Cycling UK, which organised the research, is not unreasonably using the results to argue that there’s demand for cycling infrastructure if only the government would invest in it. I’d certainly back them – that time I’m spending outside the house getting a run in first thing in the morning could just as easily be spent cycling the eight miles or so to the E&T office when it reopens, killing two birds of exercise and commuting with one stone.
I’ve tried this journey in the past but lost heart out of genuine fear for my safety navigating the narrow country lanes of North Hertfordshire. If there were some way of making the journey without having to encounter the steady stream of vehicles hurrying to get to their own places of work, I’d definitely give it a go again.
Of course, there’s a completely different interpretation you could put on the headline - one that wasn’t within the scope of the research. How likely are people who - again, like me - could theoretically use public transport for their journey to work to stick with, or even switch to, the security of sitting alone in their car rather than stand on a packed bus or train rammed with coughing and sneezing fellow passengers?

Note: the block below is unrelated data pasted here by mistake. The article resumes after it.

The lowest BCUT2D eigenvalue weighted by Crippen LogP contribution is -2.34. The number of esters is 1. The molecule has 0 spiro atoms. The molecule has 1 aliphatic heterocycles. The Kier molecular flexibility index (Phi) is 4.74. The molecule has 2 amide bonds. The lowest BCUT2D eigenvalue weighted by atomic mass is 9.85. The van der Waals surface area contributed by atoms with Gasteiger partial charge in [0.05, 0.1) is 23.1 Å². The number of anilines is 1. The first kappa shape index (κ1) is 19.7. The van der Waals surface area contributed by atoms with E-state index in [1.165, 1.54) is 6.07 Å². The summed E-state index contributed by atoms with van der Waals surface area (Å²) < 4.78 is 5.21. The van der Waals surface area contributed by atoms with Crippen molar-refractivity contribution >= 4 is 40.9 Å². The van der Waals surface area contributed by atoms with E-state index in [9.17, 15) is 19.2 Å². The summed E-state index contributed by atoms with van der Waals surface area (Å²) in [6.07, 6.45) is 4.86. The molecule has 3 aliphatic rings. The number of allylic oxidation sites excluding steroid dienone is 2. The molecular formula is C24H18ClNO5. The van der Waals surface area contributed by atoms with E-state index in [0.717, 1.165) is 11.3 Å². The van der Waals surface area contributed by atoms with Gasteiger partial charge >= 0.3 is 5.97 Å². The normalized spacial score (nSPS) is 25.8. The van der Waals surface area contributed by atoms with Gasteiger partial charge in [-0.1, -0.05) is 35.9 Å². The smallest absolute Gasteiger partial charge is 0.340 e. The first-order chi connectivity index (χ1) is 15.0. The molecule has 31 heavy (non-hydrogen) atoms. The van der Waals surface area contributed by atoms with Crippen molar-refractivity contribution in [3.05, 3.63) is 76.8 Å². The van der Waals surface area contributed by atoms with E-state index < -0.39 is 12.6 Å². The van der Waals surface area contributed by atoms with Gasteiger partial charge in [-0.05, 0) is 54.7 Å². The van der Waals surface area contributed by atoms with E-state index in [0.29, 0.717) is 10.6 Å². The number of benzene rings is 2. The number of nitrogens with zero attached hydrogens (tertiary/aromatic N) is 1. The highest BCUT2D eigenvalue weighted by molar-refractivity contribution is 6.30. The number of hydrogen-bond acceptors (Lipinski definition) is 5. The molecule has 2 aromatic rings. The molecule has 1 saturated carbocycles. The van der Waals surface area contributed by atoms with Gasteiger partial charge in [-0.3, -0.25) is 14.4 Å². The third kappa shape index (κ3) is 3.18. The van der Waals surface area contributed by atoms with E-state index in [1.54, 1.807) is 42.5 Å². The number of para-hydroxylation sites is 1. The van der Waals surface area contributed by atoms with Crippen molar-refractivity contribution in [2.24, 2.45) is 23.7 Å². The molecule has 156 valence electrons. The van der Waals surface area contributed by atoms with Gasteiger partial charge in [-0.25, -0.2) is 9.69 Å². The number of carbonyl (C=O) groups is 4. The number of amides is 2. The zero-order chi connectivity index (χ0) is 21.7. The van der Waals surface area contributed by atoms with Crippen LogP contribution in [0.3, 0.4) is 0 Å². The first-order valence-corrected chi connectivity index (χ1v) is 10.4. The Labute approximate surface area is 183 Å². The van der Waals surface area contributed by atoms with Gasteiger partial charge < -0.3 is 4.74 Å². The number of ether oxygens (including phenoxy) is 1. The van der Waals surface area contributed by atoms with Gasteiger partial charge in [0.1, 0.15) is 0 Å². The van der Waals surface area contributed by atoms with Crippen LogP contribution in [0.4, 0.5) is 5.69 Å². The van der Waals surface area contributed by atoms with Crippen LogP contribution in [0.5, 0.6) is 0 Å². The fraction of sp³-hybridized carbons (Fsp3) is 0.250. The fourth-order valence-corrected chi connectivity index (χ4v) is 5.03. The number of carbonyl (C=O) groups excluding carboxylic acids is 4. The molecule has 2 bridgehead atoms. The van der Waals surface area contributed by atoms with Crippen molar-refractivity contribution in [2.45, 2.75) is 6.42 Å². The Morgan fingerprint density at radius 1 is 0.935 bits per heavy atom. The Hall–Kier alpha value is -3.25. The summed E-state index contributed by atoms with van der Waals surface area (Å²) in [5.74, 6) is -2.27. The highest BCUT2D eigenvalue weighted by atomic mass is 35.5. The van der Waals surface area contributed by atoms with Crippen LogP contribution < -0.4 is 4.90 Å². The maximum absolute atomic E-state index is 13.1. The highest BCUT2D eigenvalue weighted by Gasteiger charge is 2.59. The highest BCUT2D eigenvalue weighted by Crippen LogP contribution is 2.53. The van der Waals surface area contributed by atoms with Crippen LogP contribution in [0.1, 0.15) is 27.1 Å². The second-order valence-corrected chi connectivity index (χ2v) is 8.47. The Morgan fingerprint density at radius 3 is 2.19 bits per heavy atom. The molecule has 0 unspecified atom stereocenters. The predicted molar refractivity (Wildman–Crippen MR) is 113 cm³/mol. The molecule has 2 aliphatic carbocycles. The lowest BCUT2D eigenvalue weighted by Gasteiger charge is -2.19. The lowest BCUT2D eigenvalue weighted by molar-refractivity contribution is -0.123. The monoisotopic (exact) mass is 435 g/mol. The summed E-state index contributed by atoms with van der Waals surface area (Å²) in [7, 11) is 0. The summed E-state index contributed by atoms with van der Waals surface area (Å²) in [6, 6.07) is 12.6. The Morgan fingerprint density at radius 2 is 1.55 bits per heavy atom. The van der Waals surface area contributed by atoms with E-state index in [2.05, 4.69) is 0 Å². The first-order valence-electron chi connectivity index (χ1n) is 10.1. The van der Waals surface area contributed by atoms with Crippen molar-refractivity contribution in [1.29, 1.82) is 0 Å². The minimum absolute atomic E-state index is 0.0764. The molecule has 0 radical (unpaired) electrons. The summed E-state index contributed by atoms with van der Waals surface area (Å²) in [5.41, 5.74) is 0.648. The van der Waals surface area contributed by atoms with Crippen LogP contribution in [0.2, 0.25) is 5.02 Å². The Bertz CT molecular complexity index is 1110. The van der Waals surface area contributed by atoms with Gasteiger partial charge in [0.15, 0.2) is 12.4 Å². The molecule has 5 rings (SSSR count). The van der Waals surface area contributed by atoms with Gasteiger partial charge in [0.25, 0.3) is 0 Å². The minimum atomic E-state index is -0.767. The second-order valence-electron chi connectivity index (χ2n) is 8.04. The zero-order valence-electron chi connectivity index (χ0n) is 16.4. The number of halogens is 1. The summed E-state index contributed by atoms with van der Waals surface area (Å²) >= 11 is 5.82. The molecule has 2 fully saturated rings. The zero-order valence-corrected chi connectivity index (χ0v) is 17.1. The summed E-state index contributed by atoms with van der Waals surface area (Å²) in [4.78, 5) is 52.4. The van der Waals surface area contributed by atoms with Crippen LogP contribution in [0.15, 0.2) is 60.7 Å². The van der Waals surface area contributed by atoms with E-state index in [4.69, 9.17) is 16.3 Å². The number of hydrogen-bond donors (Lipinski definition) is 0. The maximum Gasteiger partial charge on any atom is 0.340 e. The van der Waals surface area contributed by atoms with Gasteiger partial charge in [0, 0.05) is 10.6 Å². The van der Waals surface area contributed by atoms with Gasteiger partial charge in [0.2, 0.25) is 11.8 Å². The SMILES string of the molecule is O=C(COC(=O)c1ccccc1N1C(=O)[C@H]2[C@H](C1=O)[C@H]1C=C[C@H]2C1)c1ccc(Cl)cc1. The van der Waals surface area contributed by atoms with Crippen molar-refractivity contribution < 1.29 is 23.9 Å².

Yes, let’s use the current situation to think differently about how we do everyday activities like commuting, shopping or simply enjoying our leisure time. At the same time, let’s recognise that every change we make is going to have a host of repercussions for post-lockdown society.
Vitali Vitaliev, features editor
At last! It nearly defies belief, but we may be able to fly again soon, it seems.
Like most compulsive travellers who have been forcibly grounded by the virus, I have been rejoicing at the news that certain airlines will resume some of their flights come July and certain airports will open their doors to passengers again.
There’s one thing, however, that puzzles me slightly: the 14-day-long quarantine for everyone arriving in the UK from overseas, be they visiting foreign nationals or returning UK citizens. They are all to be subjected to a compulsory period of self-isolation at their home or their hotel. Those who breach the quarantine will be liable to a fine of £1,000.